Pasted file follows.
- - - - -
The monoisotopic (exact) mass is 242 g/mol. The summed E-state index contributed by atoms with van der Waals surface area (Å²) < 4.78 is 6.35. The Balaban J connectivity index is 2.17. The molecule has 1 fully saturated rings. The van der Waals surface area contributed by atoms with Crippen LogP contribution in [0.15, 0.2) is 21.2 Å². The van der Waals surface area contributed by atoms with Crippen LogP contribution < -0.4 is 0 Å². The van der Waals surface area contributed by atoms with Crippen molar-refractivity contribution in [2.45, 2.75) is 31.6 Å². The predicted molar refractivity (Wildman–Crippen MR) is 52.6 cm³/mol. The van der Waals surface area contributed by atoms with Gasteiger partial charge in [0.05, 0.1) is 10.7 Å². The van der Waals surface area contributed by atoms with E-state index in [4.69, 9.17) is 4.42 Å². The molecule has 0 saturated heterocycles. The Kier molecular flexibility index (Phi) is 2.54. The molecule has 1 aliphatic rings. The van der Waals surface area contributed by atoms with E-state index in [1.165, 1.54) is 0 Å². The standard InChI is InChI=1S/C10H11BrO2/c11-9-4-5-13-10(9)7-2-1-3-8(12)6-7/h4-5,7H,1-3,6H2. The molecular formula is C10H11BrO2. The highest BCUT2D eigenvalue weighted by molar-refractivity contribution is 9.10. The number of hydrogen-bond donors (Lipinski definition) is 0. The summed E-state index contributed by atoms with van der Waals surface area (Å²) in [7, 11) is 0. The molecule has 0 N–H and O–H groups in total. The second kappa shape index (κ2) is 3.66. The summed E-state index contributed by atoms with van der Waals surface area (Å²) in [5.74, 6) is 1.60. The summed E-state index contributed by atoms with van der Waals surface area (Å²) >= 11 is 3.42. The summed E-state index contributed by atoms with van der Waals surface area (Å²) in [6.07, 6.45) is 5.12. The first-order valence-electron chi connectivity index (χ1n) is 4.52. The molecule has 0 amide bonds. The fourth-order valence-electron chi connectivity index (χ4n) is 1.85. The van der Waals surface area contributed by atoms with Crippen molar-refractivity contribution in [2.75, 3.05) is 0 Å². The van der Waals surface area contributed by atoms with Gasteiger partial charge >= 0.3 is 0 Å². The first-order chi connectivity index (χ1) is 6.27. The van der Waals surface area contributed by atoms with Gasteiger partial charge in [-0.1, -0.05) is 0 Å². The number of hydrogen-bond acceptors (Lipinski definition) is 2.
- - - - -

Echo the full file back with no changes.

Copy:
The monoisotopic (exact) mass is 242 g/mol. The summed E-state index contributed by atoms with van der Waals surface area (Å²) < 4.78 is 6.35. The Balaban J connectivity index is 2.17. The molecule has 1 fully saturated rings. The van der Waals surface area contributed by atoms with Crippen LogP contribution in [0.15, 0.2) is 21.2 Å². The van der Waals surface area contributed by atoms with Crippen LogP contribution < -0.4 is 0 Å². The van der Waals surface area contributed by atoms with Crippen molar-refractivity contribution in [2.45, 2.75) is 31.6 Å². The predicted molar refractivity (Wildman–Crippen MR) is 52.6 cm³/mol. The van der Waals surface area contributed by atoms with Gasteiger partial charge in [0.05, 0.1) is 10.7 Å². The van der Waals surface area contributed by atoms with E-state index in [4.69, 9.17) is 4.42 Å². The molecule has 0 saturated heterocycles. The Kier molecular flexibility index (Phi) is 2.54. The molecule has 1 aliphatic rings. The van der Waals surface area contributed by atoms with E-state index in [1.165, 1.54) is 0 Å². The standard InChI is InChI=1S/C10H11BrO2/c11-9-4-5-13-10(9)7-2-1-3-8(12)6-7/h4-5,7H,1-3,6H2. The molecular formula is C10H11BrO2. The highest BCUT2D eigenvalue weighted by molar-refractivity contribution is 9.10. The number of hydrogen-bond donors (Lipinski definition) is 0. The summed E-state index contributed by atoms with van der Waals surface area (Å²) in [7, 11) is 0. The molecule has 0 N–H and O–H groups in total. The second kappa shape index (κ2) is 3.66. The summed E-state index contributed by atoms with van der Waals surface area (Å²) in [5.74, 6) is 1.60. The summed E-state index contributed by atoms with van der Waals surface area (Å²) >= 11 is 3.42. The summed E-state index contributed by atoms with van der Waals surface area (Å²) in [6.07, 6.45) is 5.12. The first-order valence-electron chi connectivity index (χ1n) is 4.52. The molecule has 0 amide bonds. The fourth-order valence-electron chi connectivity index (χ4n) is 1.85. The van der Waals surface area contributed by atoms with Crippen molar-refractivity contribution in [2.75, 3.05) is 0 Å². The van der Waals surface area contributed by atoms with Gasteiger partial charge >= 0.3 is 0 Å². The first-order chi connectivity index (χ1) is 6.27. The van der Waals surface area contributed by atoms with Gasteiger partial charge in [-0.1, -0.05) is 0 Å². The number of hydrogen-bond acceptors (Lipinski definition) is 2.